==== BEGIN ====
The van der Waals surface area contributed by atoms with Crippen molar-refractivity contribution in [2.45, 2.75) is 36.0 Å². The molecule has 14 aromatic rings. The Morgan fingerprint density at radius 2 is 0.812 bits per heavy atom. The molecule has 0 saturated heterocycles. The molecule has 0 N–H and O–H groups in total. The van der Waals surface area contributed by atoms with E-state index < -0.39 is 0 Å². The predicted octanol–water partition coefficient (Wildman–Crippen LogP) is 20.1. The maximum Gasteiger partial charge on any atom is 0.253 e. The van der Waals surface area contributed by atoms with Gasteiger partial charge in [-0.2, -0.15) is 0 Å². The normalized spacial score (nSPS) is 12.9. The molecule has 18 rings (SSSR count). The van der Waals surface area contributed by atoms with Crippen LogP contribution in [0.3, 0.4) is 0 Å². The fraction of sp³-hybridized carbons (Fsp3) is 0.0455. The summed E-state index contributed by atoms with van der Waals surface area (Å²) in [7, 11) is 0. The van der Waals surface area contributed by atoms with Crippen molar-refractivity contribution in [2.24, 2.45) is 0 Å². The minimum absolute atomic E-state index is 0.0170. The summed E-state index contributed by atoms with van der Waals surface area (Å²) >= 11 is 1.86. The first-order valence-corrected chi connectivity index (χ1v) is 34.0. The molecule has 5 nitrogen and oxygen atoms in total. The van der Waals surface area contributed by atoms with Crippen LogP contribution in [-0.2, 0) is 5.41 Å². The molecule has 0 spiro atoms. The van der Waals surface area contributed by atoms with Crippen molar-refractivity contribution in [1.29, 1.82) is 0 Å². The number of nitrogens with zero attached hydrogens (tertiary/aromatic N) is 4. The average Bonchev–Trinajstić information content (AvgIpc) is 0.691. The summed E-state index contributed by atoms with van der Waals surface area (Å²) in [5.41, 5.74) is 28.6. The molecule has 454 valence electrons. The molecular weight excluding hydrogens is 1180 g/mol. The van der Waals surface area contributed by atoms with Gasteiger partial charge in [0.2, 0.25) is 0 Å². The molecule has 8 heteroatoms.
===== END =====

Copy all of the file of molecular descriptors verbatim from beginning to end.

The van der Waals surface area contributed by atoms with Crippen molar-refractivity contribution in [2.45, 2.75) is 36.0 Å². The molecule has 14 aromatic rings. The Morgan fingerprint density at radius 2 is 0.812 bits per heavy atom. The molecule has 0 saturated heterocycles. The molecule has 0 N–H and O–H groups in total. The van der Waals surface area contributed by atoms with E-state index < -0.39 is 0 Å². The predicted octanol–water partition coefficient (Wildman–Crippen LogP) is 20.1. The maximum Gasteiger partial charge on any atom is 0.253 e. The van der Waals surface area contributed by atoms with Gasteiger partial charge in [-0.2, -0.15) is 0 Å². The normalized spacial score (nSPS) is 12.9. The molecule has 18 rings (SSSR count). The van der Waals surface area contributed by atoms with Crippen LogP contribution in [0.3, 0.4) is 0 Å². The fraction of sp³-hybridized carbons (Fsp3) is 0.0455. The summed E-state index contributed by atoms with van der Waals surface area (Å²) in [7, 11) is 0. The van der Waals surface area contributed by atoms with Crippen molar-refractivity contribution in [2.24, 2.45) is 0 Å². The minimum absolute atomic E-state index is 0.0170. The summed E-state index contributed by atoms with van der Waals surface area (Å²) >= 11 is 1.86. The first-order valence-corrected chi connectivity index (χ1v) is 34.0. The molecule has 5 nitrogen and oxygen atoms in total. The van der Waals surface area contributed by atoms with Crippen LogP contribution in [-0.2, 0) is 5.41 Å². The molecule has 0 spiro atoms. The van der Waals surface area contributed by atoms with Crippen molar-refractivity contribution in [1.29, 1.82) is 0 Å². The number of nitrogens with zero attached hydrogens (tertiary/aromatic N) is 4. The average Bonchev–Trinajstić information content (AvgIpc) is 0.691. The summed E-state index contributed by atoms with van der Waals surface area (Å²) in [5.41, 5.74) is 28.6. The molecule has 454 valence electrons. The molecular weight excluding hydrogens is 1180 g/mol. The van der Waals surface area contributed by atoms with Gasteiger partial charge in [0.2, 0.25) is 0 Å². The molecule has 8 heteroatoms.